Kashmir losing rice fields,thanks to failed govt policies


Srinagar: While there was a massive uproar over National Food Security Act (NFSA) much recently, the Kashmir valley has lost a whopping 3.5 lakh hectares of land that could have well been used for rice cultivation, according to official data.
Out of the 3.5 lakh hectares, 1.5 lakh hectares was a pure agricultural land which has been converted into horticulture in Kashmir valley.
Experts don’t blame farmers; they hold the successive governments solely responsible.
“It is because of the anti-farmer policies that forced people related to farming to go for the huge conversion of agricultural land into horticulture,” said Ghulam Ahmed Ganaie, who heads J&K Kissan Tehreek Movement.
He said that the agricultural cultivation is not profitable so people in the present times have no other option. 
“One canal of agricultural land, if rice is cultivated, will produce rice worth Rs 10,000 maximum, while if the same land is converted into horticulture, it will not give less than Rs one lakh. There is a huge difference,” Ganaie said.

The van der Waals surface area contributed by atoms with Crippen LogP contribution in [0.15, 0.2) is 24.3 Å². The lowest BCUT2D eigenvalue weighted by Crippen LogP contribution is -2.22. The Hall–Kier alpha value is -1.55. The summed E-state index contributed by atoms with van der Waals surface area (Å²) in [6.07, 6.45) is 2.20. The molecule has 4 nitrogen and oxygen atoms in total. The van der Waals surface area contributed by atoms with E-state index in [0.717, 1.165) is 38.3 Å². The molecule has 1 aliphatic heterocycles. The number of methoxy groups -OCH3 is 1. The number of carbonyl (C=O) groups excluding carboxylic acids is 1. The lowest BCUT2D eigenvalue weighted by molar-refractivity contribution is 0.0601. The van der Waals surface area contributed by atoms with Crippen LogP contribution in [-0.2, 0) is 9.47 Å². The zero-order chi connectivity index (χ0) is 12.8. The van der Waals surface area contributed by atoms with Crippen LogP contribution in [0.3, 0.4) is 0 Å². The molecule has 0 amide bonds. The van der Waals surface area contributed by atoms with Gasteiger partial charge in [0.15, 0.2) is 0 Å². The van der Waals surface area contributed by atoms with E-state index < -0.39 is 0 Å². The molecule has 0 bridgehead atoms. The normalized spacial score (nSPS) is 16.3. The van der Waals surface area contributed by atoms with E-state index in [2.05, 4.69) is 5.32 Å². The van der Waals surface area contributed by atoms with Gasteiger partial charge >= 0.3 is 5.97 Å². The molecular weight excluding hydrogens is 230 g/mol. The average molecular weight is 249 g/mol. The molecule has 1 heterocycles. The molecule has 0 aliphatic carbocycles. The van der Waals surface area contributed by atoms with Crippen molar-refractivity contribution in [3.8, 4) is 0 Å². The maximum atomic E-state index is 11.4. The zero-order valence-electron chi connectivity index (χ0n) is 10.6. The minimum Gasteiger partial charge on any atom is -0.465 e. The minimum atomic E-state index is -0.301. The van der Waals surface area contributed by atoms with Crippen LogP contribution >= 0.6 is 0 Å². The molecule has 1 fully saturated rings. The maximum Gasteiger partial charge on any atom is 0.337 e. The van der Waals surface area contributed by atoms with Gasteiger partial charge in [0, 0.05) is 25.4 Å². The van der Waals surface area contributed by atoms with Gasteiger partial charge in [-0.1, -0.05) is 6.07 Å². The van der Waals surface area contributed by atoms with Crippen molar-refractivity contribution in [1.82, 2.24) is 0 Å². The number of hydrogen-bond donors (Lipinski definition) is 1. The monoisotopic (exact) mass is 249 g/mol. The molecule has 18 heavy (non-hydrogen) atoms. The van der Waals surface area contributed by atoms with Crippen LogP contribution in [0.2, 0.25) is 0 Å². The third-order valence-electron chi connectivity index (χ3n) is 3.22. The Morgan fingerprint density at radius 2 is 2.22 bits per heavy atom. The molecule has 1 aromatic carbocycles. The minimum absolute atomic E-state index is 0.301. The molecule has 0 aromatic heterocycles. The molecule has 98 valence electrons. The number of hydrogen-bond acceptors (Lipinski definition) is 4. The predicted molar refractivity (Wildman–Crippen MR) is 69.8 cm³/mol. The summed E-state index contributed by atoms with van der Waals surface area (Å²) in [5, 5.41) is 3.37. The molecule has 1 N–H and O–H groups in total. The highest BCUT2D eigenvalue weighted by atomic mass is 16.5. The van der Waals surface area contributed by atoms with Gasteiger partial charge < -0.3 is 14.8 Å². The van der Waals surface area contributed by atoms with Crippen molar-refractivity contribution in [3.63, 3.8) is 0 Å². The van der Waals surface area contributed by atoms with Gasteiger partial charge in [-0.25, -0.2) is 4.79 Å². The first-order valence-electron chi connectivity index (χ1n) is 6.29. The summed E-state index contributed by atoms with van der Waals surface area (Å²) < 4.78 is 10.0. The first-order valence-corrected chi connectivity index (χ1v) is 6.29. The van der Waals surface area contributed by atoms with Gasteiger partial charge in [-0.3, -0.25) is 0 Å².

“Government claims are bogus. There is no public investment in agriculture sector. Plus, there is only 40 percent irrigated land and the rest can’t be irrigated. Government has never bothered to make adequate facilities to irrigate this land,” he said.
Ganaie said that there is also no subsidy for farmers. “Earlier there were loans and fertilizers available for the farmers. Now there is nothing. Even former union finance minister Pranab Mukherjee had proposed that agricultural loans would be given at four percent interest. But that was never implemented,” he said.
Ghulam Nabi, a resident of Shopian says that he has converted 10 canals of agricultural land into horticultural because it pays him enough dividends.
He said these are the reasons and issues people don’t cultivate rice and in turn are forced to begging for ration rice coming from Punjab and other Indian states.  “Growing rice is not a profitable cultivation at all,” he said.
Farmers in Pulwama and Shopian districts say that the rates of fertilizers and other manures have increased manifold over the years. “When there is no profit why will we go for the rice cultivation? It doesn’t give us the root of our expenditure we spend on it. The horticultural cultivation is way profitable than rice cultivation,” they said.

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